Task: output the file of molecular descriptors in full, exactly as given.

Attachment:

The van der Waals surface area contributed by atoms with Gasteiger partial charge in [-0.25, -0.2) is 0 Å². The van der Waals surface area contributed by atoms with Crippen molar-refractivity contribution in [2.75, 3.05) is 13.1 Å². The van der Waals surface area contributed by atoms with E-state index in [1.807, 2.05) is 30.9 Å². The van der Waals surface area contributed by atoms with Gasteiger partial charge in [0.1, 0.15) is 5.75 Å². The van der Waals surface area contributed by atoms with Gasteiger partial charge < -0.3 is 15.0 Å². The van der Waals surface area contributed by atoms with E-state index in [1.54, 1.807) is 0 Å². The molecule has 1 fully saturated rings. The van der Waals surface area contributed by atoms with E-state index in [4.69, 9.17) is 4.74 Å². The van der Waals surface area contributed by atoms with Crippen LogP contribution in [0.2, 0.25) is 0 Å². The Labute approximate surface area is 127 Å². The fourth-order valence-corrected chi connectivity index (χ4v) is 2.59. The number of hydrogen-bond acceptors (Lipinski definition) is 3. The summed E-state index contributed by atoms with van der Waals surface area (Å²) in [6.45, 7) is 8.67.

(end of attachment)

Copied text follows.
The van der Waals surface area contributed by atoms with Gasteiger partial charge in [-0.25, -0.2) is 0 Å². The van der Waals surface area contributed by atoms with Crippen molar-refractivity contribution in [2.75, 3.05) is 13.1 Å². The van der Waals surface area contributed by atoms with E-state index in [1.807, 2.05) is 30.9 Å². The van der Waals surface area contributed by atoms with Gasteiger partial charge in [0.1, 0.15) is 5.75 Å². The van der Waals surface area contributed by atoms with Gasteiger partial charge < -0.3 is 15.0 Å². The van der Waals surface area contributed by atoms with E-state index in [1.54, 1.807) is 0 Å². The molecule has 1 fully saturated rings. The van der Waals surface area contributed by atoms with E-state index in [4.69, 9.17) is 4.74 Å². The van der Waals surface area contributed by atoms with Crippen LogP contribution in [0.2, 0.25) is 0 Å². The Labute approximate surface area is 127 Å². The fourth-order valence-corrected chi connectivity index (χ4v) is 2.59. The number of hydrogen-bond acceptors (Lipinski definition) is 3. The summed E-state index contributed by atoms with van der Waals surface area (Å²) in [6.45, 7) is 8.67.